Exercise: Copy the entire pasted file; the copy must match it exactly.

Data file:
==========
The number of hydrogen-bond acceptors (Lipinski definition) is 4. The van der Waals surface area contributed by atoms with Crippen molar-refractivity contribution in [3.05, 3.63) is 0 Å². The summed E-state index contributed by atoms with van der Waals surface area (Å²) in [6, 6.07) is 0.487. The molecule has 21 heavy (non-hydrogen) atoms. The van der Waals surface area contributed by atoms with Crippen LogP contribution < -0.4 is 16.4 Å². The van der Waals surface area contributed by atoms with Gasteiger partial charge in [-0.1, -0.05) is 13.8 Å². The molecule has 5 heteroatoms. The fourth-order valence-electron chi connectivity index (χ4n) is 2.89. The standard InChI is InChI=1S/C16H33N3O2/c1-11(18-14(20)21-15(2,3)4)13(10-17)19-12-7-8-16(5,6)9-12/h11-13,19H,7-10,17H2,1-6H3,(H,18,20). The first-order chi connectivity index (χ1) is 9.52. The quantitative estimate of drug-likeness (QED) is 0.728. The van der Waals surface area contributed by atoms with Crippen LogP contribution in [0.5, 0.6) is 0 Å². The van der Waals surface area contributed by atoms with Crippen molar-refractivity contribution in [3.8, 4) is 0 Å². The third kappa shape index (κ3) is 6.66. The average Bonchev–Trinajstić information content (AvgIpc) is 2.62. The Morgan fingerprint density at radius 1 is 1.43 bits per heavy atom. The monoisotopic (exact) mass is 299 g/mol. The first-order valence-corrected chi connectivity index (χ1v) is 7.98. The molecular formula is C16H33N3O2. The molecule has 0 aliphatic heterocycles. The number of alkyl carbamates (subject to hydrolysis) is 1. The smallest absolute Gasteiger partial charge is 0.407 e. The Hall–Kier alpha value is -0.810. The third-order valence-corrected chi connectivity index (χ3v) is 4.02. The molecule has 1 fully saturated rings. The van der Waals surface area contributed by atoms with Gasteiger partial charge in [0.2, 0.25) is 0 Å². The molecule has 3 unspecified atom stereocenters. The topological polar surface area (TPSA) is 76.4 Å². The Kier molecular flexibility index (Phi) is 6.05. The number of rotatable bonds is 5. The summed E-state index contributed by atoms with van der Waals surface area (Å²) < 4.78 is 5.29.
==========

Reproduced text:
The number of hydrogen-bond acceptors (Lipinski definition) is 4. The van der Waals surface area contributed by atoms with Crippen molar-refractivity contribution in [3.05, 3.63) is 0 Å². The summed E-state index contributed by atoms with van der Waals surface area (Å²) in [6, 6.07) is 0.487. The molecule has 21 heavy (non-hydrogen) atoms. The van der Waals surface area contributed by atoms with Crippen LogP contribution < -0.4 is 16.4 Å². The van der Waals surface area contributed by atoms with Gasteiger partial charge in [-0.1, -0.05) is 13.8 Å². The molecule has 5 heteroatoms. The fourth-order valence-electron chi connectivity index (χ4n) is 2.89. The standard InChI is InChI=1S/C16H33N3O2/c1-11(18-14(20)21-15(2,3)4)13(10-17)19-12-7-8-16(5,6)9-12/h11-13,19H,7-10,17H2,1-6H3,(H,18,20). The first-order chi connectivity index (χ1) is 9.52. The quantitative estimate of drug-likeness (QED) is 0.728. The van der Waals surface area contributed by atoms with Crippen LogP contribution in [0.5, 0.6) is 0 Å². The van der Waals surface area contributed by atoms with Crippen molar-refractivity contribution in [3.8, 4) is 0 Å². The third kappa shape index (κ3) is 6.66. The average Bonchev–Trinajstić information content (AvgIpc) is 2.62. The Morgan fingerprint density at radius 1 is 1.43 bits per heavy atom. The monoisotopic (exact) mass is 299 g/mol. The first-order valence-corrected chi connectivity index (χ1v) is 7.98. The molecular formula is C16H33N3O2. The molecule has 0 aliphatic heterocycles. The number of alkyl carbamates (subject to hydrolysis) is 1. The smallest absolute Gasteiger partial charge is 0.407 e. The Hall–Kier alpha value is -0.810. The third-order valence-corrected chi connectivity index (χ3v) is 4.02. The molecule has 1 fully saturated rings. The van der Waals surface area contributed by atoms with Gasteiger partial charge in [0.2, 0.25) is 0 Å². The molecule has 3 unspecified atom stereocenters. The topological polar surface area (TPSA) is 76.4 Å². The Kier molecular flexibility index (Phi) is 6.05. The number of rotatable bonds is 5. The summed E-state index contributed by atoms with van der Waals surface area (Å²) < 4.78 is 5.29.